Loredana Bianconi Introduces Her Film
In Italy, in the mid-seventies, Adriana, Barbara, Nadia and Susanna were 20 years old when they decided to join the armed struggle and leave behind their social life and their families in order to make the revolution the center and the aim of their existence. They decide to join the Red Brigades, often seen as the largest communist terrorist organization in post-war Italy, becoming central figures in the movement. After having returned after many years in prison, filmmaker Loredana Bianconi films these four women as they try, each one of them, to recount their own experiences. In Do You Remember Revolution (1997) they speak about the political reasons which initially sustained them, the conflicts, the doubts, and the moments of being torn apart which market out their lives as women caught up in the vortex of war. A course of events which ended in the condemnation of the armed struggle and the pain of the lives that were destroyed – their victims’ lives and their own. As of today, Do You Remember Revolution is worldwide available on Avila for online screening. In the text below, Loredana Bianconi introduces her film.
“Sweet revolution, I would like my tears to become so many bullets”
– on a school wall in Milan, 1972
I belong to the generation of young people who, in 1970s Italy, shared the anxiety of changing the world and tried to reach solidarity in the struggle against a group of repressive institutions: police, governmental, judicial, school and family institutions. The disenchantment and repressive violence brought out a more radical group in this protest movement, which chose the path of armed struggle. A few thousand people chose this path and became the protagonists of a decade known as the Years of Lead. Among these people who opted for arms and resistance, there were women. Some became “column chiefs” of the Red Brigades, the most important Italian armed grouping. I, along with others, followed the first actions of these women fighters apprehensively. We knew they were politically motivated and determined, which gave them a certain dignity. But we couldn’t understand their choice. They seemed to us to betray a political movement that had been born out of the putting in crisis of traditional forms of politics: the myth of organisation, rigid doctrines, authoritarian watchwords, acts of faith, the practice of violence.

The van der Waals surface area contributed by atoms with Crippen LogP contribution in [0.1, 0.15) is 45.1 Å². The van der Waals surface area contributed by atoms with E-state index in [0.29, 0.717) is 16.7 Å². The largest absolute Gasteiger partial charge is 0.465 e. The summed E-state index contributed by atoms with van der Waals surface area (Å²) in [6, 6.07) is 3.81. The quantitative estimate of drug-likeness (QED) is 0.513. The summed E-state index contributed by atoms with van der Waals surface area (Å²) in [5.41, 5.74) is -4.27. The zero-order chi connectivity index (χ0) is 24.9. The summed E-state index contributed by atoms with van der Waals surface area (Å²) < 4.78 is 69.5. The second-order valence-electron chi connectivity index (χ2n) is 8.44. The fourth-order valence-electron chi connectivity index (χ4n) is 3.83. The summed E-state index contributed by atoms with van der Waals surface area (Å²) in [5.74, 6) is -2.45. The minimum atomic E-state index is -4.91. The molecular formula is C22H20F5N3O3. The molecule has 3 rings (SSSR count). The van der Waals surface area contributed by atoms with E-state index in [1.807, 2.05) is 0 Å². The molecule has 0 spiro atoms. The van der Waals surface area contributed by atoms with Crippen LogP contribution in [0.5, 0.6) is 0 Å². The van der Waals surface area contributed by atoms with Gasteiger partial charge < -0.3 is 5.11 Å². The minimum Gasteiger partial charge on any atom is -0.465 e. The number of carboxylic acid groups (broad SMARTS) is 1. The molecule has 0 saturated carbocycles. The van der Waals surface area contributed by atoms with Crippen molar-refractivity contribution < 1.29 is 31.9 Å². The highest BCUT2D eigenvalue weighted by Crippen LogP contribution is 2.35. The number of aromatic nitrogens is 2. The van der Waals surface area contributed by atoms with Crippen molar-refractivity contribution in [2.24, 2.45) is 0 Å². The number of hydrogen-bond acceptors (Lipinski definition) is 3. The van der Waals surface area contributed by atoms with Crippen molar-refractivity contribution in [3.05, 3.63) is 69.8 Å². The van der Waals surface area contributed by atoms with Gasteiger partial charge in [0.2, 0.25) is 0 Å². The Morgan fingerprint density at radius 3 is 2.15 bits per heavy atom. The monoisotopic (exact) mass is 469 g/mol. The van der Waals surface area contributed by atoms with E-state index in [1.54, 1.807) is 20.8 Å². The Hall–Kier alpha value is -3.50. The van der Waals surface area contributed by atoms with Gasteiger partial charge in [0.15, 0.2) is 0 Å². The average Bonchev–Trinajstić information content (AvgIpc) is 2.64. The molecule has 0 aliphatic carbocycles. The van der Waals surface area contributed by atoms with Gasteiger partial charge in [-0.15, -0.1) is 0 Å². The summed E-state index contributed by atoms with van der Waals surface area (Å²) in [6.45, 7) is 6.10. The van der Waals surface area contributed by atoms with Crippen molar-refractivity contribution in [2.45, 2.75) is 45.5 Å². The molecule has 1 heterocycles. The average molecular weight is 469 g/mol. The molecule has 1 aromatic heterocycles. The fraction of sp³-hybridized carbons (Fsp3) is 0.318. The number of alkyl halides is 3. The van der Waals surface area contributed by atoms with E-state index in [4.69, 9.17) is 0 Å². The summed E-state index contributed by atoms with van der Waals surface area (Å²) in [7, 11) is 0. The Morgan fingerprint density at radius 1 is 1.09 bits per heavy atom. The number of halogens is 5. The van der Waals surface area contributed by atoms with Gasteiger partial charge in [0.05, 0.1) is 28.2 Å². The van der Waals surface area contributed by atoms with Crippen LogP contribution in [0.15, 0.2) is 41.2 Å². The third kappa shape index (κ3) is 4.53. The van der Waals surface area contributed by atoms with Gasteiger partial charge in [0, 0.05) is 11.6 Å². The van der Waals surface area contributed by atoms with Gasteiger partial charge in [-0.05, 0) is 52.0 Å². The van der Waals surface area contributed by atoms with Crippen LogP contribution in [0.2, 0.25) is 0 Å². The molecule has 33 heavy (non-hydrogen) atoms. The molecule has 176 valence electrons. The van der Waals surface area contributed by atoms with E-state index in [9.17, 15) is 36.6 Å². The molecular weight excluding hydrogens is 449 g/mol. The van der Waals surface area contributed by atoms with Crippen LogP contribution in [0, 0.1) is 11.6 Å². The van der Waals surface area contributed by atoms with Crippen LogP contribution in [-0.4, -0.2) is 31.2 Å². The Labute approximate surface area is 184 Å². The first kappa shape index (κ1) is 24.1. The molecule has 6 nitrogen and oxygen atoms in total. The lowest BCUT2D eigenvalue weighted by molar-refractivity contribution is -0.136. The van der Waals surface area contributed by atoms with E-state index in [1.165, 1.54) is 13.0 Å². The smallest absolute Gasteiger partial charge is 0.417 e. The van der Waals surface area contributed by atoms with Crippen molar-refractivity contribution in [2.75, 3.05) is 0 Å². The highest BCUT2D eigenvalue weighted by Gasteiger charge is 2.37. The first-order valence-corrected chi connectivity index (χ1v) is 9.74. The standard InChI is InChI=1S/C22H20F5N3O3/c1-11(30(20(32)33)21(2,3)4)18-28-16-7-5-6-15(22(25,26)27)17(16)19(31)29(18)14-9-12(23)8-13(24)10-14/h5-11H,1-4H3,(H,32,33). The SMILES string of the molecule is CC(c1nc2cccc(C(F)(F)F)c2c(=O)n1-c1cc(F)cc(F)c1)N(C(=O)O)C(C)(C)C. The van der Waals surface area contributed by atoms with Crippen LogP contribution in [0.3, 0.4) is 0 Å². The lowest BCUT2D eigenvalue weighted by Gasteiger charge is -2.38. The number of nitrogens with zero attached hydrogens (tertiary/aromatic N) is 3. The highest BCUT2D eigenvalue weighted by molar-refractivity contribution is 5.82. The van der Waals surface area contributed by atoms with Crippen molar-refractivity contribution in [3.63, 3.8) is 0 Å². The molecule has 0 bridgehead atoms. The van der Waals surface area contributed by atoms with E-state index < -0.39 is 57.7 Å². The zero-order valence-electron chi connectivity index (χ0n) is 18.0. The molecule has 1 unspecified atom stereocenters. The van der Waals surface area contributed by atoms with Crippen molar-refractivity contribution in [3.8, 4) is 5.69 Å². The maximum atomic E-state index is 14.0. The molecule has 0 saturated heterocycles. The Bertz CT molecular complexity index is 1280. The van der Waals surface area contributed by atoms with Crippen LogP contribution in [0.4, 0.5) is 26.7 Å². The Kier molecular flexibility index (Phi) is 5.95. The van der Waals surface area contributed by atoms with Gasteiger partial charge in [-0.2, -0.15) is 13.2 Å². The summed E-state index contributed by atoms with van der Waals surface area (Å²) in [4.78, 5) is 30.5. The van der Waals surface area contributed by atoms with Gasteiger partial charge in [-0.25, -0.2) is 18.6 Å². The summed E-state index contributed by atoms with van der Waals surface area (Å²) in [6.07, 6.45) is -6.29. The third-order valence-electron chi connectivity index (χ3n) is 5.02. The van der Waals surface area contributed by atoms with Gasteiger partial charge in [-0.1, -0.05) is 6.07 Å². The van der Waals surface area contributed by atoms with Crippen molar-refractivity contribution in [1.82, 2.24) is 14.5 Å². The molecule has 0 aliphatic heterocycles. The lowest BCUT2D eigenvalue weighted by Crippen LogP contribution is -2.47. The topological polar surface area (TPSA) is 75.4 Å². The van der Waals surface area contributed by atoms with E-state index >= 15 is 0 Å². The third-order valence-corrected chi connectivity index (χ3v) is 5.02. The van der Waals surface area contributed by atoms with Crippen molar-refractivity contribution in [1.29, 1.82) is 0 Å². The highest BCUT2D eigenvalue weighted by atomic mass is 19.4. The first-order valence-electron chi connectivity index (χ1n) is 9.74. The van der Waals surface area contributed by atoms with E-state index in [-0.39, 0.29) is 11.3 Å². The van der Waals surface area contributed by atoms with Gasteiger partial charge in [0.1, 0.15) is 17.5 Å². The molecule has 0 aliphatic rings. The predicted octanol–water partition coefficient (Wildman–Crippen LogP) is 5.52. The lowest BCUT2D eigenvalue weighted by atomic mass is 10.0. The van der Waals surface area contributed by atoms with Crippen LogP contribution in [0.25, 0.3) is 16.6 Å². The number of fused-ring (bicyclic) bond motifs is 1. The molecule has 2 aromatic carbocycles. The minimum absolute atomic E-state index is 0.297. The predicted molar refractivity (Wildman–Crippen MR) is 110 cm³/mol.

Yet, at the beginning, ambiguities, hesitations, even sympathy characterised our attitude as “left-wing spectators” of this armed struggle phenomenon.
The armed groups were unknown and secret organisations, which quickly created a sort of myth that was both dangerous and attractive. Hold-ups, kidnappings, “demonstrative” attacks, arson... all these actions made a total and spectacular break with the roles socially imposed on women. It showed a complete and visible symbiosis between the subject and her will to revolt, to liberate herself.
But the armed struggle assumed astounding proportions. Our ambiguous feelings were followed by rejection of the ideology that had supported their actions.
In Italy a widespread climate of fear and suspicion dominated. Each “terrorist” episode ended in stronger repression and a decline in democratic safeguards. “Opposing” movements were marginalised, criminalised. By the end of the 1970s, thousands of people were in prison or under surveillance, accused of complicity or sympathy with the “terrorists”.
The many trials that took place in the 1980s inspired me to question and understand the political and personal journey of these women. I had the opportunity to hear some of them speak at meetings and seminars. Each time, these testimonies and reflections impressed me, just as I was impressed by the determination and courage concerning their responsibility after all those years spent in prison.
From these encounters the need arose to make these ex-combatants heard. Making a film based on their testimonies will be a way of meeting them through their stories, their history, their reflections, a way of looking back at a page in the history of Italian society and elucidating the fundamental dynamics of the political subversion that breathed life into the “red terrorism” of the 1970s and ’80s.
These testimonies will be women’s testimonies because in the growing number of analyses of the political violence of that period, there are no filmed documents that consider women. It is as if there were no interest in the difference in behaviour, expectations and imagination they expressed, no curiosity about the elements of violence, transgression and politicisation they brought in. In fact, their presence and memory have been distorted, exorcised, forgotten – war, adventure, exile, weapons, strategies would always only be a man’s business.
I do want to stress that it is not a question of separating the “feminism” from the “non-feminism” of this armed struggle. That would be senseless and impossible, and the female activists would certainly refuse to be categorised in this way. The aim will be to identify a specific experience that could allow for a new interpretation of “terrorism in the feminine”.
These testimonies will range from youth to the years of imprisonment, from political passion to the life of a combatant; they will address their intimate conflicts, the contradictions of their actions, the rifts that made up their existence as women in the whirlwind of war. A journey that leads to the condemnation of armed struggle and the pain caused by the destruction of lives – the lives of victims and their own.
They will maybe make us understand why, how and at what cost the tears of a woman became so many bullets.